The workshop brought together members of the Association of Microfinance Institutions in Rwanda (AMIR), an umbrella body for microfinance institutions, Rwanda Institute of Cooperatives, Entrepreneurship & Microfinance(RICEM) and Savings Banks Foundation for International Cooperation (SBFIC), a German NGO operating in Rwanda.
Currently, there are 457 financial institutions licensed by the Central Bank of Rwanda and 95% of those institutions operate under AMIR.
RDB stated that hiring the youth in financial institutions is key to the future of the country.
Ngoboka Francois, RDB Head of Labour Market Interventions said that the reason why RDB invited financial institutions is that most youth who are seeking jobs target financial institutions and that they should, therefore, be facilitated to enter the workplace.
He noted that young people who are new to the workplace don’t have the required expertise to prosper in the workplace and the Dual Apprenticeship System in the financial institutions are the best spots to exercise the knowledge they have acquired in college.
“Of course, they have some skills but those skills can be multiplied through competent based learning and practice.”
Ngoboka said that although there are financial resources in the National Budget allocated to the youth seeking for internship opportunities, more needs to be done on the part of financial institutions to promote that initiative.
“It is true that you cannot learn everything in school. Financial institutions should support the youth to practice what they have learned and still learning in the Dual Apprenticeship System and if their performance is commendable, hire them after their trial period.”
Maria Knappstein, Country Director of SBFIC Rwanda reported that since SBFIC started operating in Rwanda in 2009, they have been collaborating with AMIR to finance different projects directed towards supporting the youth seeking for employment. She said that providing internships is important to develop a qualified labor force for the future.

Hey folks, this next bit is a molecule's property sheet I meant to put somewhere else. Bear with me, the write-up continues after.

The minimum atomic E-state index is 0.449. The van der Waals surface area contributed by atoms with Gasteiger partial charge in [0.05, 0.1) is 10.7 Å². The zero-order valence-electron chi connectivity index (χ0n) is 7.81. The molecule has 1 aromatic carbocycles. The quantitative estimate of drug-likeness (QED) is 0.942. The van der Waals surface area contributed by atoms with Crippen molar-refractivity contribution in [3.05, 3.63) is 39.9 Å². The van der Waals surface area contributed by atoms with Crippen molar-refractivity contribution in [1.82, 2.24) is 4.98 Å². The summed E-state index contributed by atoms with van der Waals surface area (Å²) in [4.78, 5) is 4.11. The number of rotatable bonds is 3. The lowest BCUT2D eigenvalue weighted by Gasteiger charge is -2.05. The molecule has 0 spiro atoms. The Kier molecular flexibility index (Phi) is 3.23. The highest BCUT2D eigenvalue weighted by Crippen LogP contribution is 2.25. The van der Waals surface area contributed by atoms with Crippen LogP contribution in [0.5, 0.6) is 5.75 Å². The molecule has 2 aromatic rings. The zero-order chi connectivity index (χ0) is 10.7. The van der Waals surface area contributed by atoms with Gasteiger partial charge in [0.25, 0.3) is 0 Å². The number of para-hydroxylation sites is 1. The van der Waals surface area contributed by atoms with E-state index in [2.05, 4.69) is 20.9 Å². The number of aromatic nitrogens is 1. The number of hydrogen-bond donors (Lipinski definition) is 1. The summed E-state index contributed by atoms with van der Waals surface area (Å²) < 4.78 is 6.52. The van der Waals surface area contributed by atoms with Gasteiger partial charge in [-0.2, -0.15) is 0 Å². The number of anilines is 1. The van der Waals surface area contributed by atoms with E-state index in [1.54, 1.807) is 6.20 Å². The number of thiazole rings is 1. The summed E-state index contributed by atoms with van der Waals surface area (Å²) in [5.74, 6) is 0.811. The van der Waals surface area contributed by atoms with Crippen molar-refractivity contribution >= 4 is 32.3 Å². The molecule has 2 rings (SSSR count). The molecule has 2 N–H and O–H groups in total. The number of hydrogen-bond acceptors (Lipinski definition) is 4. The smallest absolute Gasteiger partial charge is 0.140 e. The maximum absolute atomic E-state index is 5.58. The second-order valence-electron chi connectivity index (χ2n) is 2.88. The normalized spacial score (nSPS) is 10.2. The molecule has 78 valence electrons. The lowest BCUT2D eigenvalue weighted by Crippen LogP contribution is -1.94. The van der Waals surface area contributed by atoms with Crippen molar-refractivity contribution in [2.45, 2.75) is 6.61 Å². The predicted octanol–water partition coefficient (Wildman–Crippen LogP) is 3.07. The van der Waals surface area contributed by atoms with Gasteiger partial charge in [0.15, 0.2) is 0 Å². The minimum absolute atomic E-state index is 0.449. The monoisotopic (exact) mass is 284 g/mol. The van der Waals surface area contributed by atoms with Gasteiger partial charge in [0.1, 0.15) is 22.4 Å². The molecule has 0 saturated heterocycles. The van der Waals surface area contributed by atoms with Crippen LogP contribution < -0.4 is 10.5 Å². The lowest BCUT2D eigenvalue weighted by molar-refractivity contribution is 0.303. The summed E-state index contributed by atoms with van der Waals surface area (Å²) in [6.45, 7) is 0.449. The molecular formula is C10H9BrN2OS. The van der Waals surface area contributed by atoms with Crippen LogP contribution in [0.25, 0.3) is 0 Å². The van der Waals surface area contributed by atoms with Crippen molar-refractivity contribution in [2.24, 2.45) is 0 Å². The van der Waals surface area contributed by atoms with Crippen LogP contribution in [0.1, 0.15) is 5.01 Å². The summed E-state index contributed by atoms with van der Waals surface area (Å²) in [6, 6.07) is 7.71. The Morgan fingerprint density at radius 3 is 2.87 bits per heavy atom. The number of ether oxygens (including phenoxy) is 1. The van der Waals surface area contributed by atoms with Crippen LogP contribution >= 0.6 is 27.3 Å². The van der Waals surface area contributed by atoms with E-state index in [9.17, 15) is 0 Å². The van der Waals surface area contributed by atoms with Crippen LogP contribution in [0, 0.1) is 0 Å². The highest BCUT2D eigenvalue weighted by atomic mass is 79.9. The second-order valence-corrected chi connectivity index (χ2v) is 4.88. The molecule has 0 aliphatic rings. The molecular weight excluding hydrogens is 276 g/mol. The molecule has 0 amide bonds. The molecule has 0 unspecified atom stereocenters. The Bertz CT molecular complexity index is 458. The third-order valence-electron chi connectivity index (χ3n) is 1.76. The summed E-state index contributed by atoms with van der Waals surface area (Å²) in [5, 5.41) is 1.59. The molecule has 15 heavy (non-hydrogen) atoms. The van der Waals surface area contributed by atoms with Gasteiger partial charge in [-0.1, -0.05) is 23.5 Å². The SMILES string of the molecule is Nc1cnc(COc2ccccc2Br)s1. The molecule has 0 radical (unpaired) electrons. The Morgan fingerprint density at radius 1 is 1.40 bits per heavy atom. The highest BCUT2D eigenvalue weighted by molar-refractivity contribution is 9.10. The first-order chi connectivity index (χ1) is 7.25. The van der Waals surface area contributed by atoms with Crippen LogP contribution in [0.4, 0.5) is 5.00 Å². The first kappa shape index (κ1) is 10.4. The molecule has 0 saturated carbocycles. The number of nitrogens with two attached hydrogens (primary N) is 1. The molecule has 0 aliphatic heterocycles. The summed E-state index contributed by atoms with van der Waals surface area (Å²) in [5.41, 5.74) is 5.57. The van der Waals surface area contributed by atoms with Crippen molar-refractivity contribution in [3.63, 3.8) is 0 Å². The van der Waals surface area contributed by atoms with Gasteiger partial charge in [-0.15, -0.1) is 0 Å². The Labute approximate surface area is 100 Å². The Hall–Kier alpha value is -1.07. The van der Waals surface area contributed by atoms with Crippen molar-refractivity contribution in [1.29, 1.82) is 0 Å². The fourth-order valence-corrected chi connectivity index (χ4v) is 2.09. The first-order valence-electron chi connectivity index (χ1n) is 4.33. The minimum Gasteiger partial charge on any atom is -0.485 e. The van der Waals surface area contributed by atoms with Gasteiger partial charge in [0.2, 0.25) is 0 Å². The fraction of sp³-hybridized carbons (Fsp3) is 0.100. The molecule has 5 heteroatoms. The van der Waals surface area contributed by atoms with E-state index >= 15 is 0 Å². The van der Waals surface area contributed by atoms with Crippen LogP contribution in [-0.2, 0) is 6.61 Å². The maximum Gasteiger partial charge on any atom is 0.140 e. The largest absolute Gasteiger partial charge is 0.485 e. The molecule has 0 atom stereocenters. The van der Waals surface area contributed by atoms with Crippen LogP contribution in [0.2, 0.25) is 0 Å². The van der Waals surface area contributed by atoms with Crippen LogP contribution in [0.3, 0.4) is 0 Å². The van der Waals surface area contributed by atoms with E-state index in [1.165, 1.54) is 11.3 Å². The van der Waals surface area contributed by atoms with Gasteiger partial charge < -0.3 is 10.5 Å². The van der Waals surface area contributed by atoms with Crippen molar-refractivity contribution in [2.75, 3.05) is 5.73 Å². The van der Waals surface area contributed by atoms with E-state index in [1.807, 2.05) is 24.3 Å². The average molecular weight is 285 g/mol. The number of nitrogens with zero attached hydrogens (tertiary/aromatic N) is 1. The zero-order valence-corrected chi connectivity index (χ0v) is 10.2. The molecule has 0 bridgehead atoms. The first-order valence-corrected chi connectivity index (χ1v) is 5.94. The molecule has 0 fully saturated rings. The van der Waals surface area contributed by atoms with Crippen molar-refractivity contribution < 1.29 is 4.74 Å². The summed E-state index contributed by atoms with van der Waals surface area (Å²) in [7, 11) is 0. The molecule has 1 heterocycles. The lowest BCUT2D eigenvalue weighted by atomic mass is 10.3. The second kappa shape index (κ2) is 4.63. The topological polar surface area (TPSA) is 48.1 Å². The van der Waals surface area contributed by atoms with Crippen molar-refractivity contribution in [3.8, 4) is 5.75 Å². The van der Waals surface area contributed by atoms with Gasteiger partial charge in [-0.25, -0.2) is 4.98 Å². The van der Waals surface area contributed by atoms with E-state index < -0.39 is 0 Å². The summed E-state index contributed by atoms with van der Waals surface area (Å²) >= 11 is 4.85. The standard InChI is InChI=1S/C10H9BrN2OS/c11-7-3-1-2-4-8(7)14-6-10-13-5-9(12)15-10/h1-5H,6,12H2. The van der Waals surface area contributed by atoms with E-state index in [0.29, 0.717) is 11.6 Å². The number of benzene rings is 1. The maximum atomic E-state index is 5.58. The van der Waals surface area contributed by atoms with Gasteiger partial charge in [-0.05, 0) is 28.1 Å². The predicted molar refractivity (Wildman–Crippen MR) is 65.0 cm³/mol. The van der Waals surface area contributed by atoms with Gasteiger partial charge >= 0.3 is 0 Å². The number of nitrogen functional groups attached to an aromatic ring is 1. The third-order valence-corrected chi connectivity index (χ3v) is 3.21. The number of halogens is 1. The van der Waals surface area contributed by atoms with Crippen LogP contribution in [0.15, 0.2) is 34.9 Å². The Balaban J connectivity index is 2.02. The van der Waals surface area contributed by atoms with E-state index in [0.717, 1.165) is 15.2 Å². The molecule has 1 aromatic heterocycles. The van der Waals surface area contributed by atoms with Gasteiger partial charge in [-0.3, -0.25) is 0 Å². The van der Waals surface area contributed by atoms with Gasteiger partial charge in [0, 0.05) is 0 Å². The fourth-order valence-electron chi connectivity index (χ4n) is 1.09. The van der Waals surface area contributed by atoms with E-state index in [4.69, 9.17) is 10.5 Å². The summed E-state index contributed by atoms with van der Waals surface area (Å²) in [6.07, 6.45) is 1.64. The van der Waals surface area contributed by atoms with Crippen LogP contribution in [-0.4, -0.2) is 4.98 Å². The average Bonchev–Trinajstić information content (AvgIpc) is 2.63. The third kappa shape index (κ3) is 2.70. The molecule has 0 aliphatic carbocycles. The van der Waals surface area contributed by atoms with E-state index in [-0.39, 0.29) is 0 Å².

“We follow up on the apprentices who obtain internships in financial institutions and ensure they gain more knowledge, skills, and attitude from the experience.”
Aimable Nkuranga, AMIR Executive Director said that the RDB initiative comes in handy for graduates who want to practice what they have learned.
“ Apprentices spend only 20% of their time at the training academy (RICEM) and spend the remaining 80% putting to use their skills.”
Dr. Mukulira Olivier, RICEM Managing Director said that their contribution is to prepare curricula and follow up on the quality of knowledge transmitted during the apprenticeship.
“Most of the time, youth have no clue what to do once they enter the workplace. It is important to follow up on them every step of the way to ensure they know how to practice what they have learned in school and still learning in the Dual Apprenticeship System.”
Musangamfura Ignace, Goshen Finance Ltd Managing Director said “Every year, we welcome apprentices who are working to practice and improve the skills they have acquired in university and the Dual Apprenticeship System. We train them and allow them to grow professionally.”
He added that besides the allowance money RDB provides to interns, Goshen Finance Ltd facilitates the interns by providing Rwf 50,000 to each intern every month and facilitates transport throughout the entire internship period.